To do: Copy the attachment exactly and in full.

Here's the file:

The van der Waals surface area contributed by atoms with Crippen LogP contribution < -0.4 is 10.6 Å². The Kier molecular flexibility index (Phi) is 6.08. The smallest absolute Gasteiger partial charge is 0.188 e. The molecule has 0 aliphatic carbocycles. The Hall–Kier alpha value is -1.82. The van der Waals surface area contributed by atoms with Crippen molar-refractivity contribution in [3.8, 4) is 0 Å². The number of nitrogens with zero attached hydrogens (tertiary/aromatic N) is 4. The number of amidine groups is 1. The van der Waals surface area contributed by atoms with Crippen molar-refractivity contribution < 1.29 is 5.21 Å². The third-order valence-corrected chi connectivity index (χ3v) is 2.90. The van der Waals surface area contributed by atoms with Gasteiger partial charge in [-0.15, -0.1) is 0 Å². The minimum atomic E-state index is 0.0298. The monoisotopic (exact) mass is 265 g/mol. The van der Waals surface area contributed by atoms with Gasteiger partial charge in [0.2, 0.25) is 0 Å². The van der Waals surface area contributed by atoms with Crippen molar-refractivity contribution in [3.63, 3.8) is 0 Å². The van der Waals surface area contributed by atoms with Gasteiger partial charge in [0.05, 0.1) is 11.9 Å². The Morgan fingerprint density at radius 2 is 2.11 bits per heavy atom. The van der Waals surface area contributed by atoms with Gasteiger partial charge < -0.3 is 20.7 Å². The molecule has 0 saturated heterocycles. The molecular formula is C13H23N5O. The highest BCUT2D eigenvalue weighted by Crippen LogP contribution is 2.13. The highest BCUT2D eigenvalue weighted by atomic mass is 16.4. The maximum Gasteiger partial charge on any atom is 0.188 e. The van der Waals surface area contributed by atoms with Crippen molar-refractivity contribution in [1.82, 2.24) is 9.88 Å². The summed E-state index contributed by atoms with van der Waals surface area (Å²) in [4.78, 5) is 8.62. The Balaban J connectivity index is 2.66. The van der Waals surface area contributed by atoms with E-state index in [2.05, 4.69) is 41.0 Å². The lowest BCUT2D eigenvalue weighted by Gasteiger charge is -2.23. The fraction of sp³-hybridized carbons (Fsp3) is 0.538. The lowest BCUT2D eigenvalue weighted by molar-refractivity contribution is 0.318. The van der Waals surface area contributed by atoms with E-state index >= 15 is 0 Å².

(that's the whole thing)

The van der Waals surface area contributed by atoms with Crippen LogP contribution < -0.4 is 10.6 Å². The Kier molecular flexibility index (Phi) is 6.08. The smallest absolute Gasteiger partial charge is 0.188 e. The molecule has 0 aliphatic carbocycles. The Hall–Kier alpha value is -1.82. The van der Waals surface area contributed by atoms with Crippen molar-refractivity contribution in [3.8, 4) is 0 Å². The number of nitrogens with zero attached hydrogens (tertiary/aromatic N) is 4. The number of amidine groups is 1. The van der Waals surface area contributed by atoms with Crippen molar-refractivity contribution < 1.29 is 5.21 Å². The third-order valence-corrected chi connectivity index (χ3v) is 2.90. The van der Waals surface area contributed by atoms with Gasteiger partial charge in [-0.15, -0.1) is 0 Å². The minimum atomic E-state index is 0.0298. The monoisotopic (exact) mass is 265 g/mol. The van der Waals surface area contributed by atoms with Gasteiger partial charge in [0.2, 0.25) is 0 Å². The van der Waals surface area contributed by atoms with Crippen molar-refractivity contribution in [3.63, 3.8) is 0 Å². The van der Waals surface area contributed by atoms with Gasteiger partial charge in [0.05, 0.1) is 11.9 Å². The Morgan fingerprint density at radius 2 is 2.11 bits per heavy atom. The van der Waals surface area contributed by atoms with Gasteiger partial charge < -0.3 is 20.7 Å². The molecule has 0 saturated heterocycles. The molecular formula is C13H23N5O. The highest BCUT2D eigenvalue weighted by Crippen LogP contribution is 2.13. The highest BCUT2D eigenvalue weighted by atomic mass is 16.4. The maximum Gasteiger partial charge on any atom is 0.188 e. The van der Waals surface area contributed by atoms with Crippen molar-refractivity contribution in [1.82, 2.24) is 9.88 Å². The summed E-state index contributed by atoms with van der Waals surface area (Å²) in [4.78, 5) is 8.62. The Balaban J connectivity index is 2.66. The van der Waals surface area contributed by atoms with E-state index in [2.05, 4.69) is 41.0 Å². The lowest BCUT2D eigenvalue weighted by Gasteiger charge is -2.23. The fraction of sp³-hybridized carbons (Fsp3) is 0.538. The lowest BCUT2D eigenvalue weighted by molar-refractivity contribution is 0.318. The van der Waals surface area contributed by atoms with E-state index >= 15 is 0 Å².